|Fédération Cynologique Internationale|
FCI-Standard N° 168
Dandie Dinmont Terrier
These illustrations do not necessarily show the ideal example of the breed.
The sequence might differ slightly from the original breed standard.
ORIGIN: Great Britain.
DATE OF PUBLICATION OF THE OFFICIAL VALID STANDARD: 24.06.1987.
|Section 2||Small-sized Terriers|
|Without working trial|
GENERAL APPEARANCE: Distinctive head with beautiful silky covering, with large, wise intelligent eyes offsetting long, low weaselly body. Short, strong legs ; weatherproof coat.
BEHAVIOUR / TEMPERAMENT: Game, workmanlike Terrier. Independant, highly intelligent, determined, persistent, sensitive, affectionate and dignified.
HEAD: Head strongly made, large but in proportion to dog’s size, muscles showing extraordinary development, especially the maxillary.
Skull: Broad, narrowing torwards eye, measuring about the same from inner corner of eye to back of skull, as from ear to ear. Forehead well domed ; head covered with very soft, silky hair not confined to mere « topknot ».
Muzzle: In proportion to skull as three is to five. Top of muzzle has triangular bare patch pointing backwards to eyes from nose about 2,5 cm ( 1 in.) broad.
Jaws/Teeth: Jaws strong with a perfect, regular and complete scissor bite, i.e. upper teeth closely overlapping the lower teeth and set square to the jaws. Any deviation highly undesirable.
Teeth very strong, especially canines which are extraordinary in size for a small dog. Canines fit well against each other, to give greatest available holding and punishing power. Inside of mouth black or dark coloured.
Cheeks: Gradually tapering towards deep and strongly made muzzle.
Eyes: Rich dark hazel ; set wide apart and low, large, bright, full and round but not protruding.
Ears: Pendulous, set well back, wide apart, low on skull, hanging close to cheek with very slight projection at base ; broad at junction of head and tapering almost to a point, fore part of ear coming almost straight down from its junction with head to tip. Cartilage and skin of ear very thin. Length of ear, from 7 ½ -10 cm (3-4 ins). Ears harmonise in colour with body colour. In a pepper dog, covered with soft, straight, dark hair (in some cases almost black).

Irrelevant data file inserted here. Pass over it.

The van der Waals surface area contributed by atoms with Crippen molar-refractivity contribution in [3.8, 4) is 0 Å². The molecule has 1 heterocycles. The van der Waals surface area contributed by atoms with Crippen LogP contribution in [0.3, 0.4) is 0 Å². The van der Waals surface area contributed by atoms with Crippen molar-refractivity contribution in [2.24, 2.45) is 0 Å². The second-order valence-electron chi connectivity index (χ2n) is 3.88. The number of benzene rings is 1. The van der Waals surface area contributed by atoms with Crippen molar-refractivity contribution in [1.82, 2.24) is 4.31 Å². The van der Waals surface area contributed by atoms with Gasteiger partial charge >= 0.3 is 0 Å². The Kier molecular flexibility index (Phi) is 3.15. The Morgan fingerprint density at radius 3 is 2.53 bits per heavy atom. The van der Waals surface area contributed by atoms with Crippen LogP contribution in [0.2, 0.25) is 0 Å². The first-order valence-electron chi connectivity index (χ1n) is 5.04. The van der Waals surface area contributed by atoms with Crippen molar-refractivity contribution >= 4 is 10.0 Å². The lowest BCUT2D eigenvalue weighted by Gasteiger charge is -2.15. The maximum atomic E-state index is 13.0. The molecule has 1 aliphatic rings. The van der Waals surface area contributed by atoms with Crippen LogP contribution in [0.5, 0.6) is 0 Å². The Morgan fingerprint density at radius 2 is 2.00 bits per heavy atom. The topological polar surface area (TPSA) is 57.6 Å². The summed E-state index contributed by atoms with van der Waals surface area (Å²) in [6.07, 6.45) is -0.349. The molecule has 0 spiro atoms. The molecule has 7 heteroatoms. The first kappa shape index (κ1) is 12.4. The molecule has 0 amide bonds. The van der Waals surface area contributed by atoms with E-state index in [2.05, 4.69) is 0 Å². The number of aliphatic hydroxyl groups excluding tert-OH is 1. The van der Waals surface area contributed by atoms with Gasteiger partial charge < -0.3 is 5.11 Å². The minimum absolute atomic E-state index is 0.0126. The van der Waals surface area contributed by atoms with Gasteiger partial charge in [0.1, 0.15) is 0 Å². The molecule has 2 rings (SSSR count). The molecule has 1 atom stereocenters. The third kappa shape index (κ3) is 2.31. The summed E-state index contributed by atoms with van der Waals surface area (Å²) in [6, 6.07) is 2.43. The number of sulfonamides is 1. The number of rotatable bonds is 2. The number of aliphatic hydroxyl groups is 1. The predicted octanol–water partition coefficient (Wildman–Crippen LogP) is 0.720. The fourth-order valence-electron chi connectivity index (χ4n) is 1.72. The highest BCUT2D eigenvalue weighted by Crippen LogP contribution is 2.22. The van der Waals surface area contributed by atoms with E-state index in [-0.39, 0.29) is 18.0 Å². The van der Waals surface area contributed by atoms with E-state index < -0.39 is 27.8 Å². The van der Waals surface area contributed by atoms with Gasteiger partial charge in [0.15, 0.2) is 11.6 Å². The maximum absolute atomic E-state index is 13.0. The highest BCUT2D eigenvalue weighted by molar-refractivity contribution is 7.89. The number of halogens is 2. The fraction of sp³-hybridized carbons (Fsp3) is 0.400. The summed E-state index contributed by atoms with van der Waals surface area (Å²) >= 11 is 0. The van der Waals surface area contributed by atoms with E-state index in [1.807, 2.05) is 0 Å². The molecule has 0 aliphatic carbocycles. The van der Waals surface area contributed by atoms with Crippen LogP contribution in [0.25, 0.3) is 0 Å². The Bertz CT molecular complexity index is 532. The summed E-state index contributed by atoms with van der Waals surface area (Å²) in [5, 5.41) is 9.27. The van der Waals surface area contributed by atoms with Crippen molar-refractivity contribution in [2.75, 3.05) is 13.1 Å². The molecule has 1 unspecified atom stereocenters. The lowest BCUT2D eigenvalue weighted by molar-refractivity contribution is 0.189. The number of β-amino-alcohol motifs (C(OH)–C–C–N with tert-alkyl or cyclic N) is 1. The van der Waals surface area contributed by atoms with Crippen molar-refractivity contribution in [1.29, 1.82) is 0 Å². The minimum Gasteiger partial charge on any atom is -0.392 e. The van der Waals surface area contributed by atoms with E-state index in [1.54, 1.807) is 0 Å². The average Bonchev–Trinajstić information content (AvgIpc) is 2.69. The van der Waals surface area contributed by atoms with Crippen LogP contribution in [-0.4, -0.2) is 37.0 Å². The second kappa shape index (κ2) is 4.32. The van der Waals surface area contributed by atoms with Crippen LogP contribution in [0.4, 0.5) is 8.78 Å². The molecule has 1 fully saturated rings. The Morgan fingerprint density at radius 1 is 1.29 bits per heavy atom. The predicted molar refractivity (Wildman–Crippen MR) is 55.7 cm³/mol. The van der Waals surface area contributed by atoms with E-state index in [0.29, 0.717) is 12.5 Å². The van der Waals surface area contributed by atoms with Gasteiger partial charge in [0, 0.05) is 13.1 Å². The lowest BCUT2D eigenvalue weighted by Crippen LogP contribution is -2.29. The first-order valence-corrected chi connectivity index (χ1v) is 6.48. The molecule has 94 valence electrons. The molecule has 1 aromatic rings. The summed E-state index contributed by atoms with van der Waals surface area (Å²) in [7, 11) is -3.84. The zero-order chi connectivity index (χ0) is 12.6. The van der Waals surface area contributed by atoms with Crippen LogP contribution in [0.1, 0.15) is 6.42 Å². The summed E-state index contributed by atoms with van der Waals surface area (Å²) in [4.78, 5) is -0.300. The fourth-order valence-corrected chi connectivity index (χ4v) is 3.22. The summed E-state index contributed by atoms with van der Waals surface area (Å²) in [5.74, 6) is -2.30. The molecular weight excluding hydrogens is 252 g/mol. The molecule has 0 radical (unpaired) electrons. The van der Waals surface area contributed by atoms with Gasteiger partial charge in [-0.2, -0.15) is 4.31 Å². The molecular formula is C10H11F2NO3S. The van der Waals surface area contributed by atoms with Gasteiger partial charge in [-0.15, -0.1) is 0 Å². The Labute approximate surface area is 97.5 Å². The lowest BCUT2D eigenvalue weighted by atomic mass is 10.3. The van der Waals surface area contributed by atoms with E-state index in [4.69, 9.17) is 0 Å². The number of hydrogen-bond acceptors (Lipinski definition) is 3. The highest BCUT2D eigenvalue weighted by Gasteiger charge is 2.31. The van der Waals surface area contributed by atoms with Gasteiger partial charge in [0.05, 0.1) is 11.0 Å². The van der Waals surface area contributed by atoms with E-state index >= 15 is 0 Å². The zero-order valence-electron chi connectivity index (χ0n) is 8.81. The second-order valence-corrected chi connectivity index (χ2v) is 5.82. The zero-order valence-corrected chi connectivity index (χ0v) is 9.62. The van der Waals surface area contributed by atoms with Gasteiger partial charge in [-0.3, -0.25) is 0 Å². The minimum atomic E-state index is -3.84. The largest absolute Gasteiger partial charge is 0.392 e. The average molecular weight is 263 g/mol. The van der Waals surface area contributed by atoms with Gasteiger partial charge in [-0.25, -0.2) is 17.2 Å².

In a mustard dog, hair mustard in colour, a shade darker than body but not black. Both should have a thin feather of light hair starting about 5 cm (2 ins) from the tip, and of nearly the same colour and texture as « topknot », giving ear appearance of a distinct point. This may not appear until after age of two years.
NECK: Very muscular, well developed and strong, showing great power. Well set into shoulders.
BODY: Long, strong and flexible.
Back: Rather low at shoulders having slight downward curve and corresponding arch over loins, slight gradual drop from top of loin to root of tail. Backbone well muscled.
Chest: Chest: Well developed and well let down between forelegs.
Ribs: Well sprung and round.
TAIL: Rather short from 20-25 cm (8-10 ins), rather thick at root, getting thicker for about 10 cm ( 4 ins ) and tapering off to a point. Not twisted or curled in any way but with a curve like a scimitar, the tip when excited being in a perpendicular line with root of tail, set neither too high nor too low. When not excited carried gaily a little above body level.
FOREQUARTERS: Forelegs short with immense muscular development and bone, set wide apart and chest coming well down between them. Bandy legs highly undesirable.
Shoulder: Well laid back but not heavy.
Forearm: To follow line of chest.
Forefeet: Pointing forward or slightly outward when standing.
Hind feet: Round and well padded. Hindfeet smaller than forefeet. Nails dark but varying in shade according to colour of body. Flat or open feet highly undesirable.
HINDQUARTERS: Hindlegs a little longer than forelegs ; set rather wide apart, but not spread out in an unnatural manner.
Thigh: Well developed.
Hock: Well let down. Dewclaws, if present, customarily removed.
GAIT / MOVEMENT: Strong, straight impulsion from rear, giving a fluent free and easy stride, reaching forward at the front. A stiff, stilted, hopping or weaving gait highly undesirable.
HAIR: Very important feature of the breed. Double coat with a soft linty undercoat and a harder topcoat, not wiry but giving crisp feel to the hand. The coat should not « shed » down the back, but should lie in pencils caused by the harder hair coming through the softer undercoat. The forelegs have feather about 5 cm (2 ins) long. Upper side of tail covered with wiry hair, underside not so wiry with neat feathering of softer hair.
Pepper or mustard.
Pepper: Ranges from dark bluish black to light silvery grey, intermediate shades preferred. Body colour coming well down shoulder and hips gradually merging into colour of legs and feet which varies according to body colour from rich tan to pale fawn. Profuse silvery white « topknot ».
Mustard: Varies from reddish brown to pale fawn. Profuse creamy white « topknot », legs and feet of a darker shade than head.
In both colours feather on forelegs rather lighter than hair on fore part of leg. Some white hair on chest and white nails permissible. White feet undesirable. Hair on underside of tail lighter than on upperside which should be darker colour than body.
Weight: 8-11 kg ( 18-24 lbs) for dogs in good working condition. The lower weights preferred.
Any departure from the foregoing points should be considered a fault and the seriousness with which the fault should be regarded should be in exact proportion to its degree and its effect upon the health and welfare of the dog.
Any dog clearly showing physical or behavioural abnormalities shall be disqualified.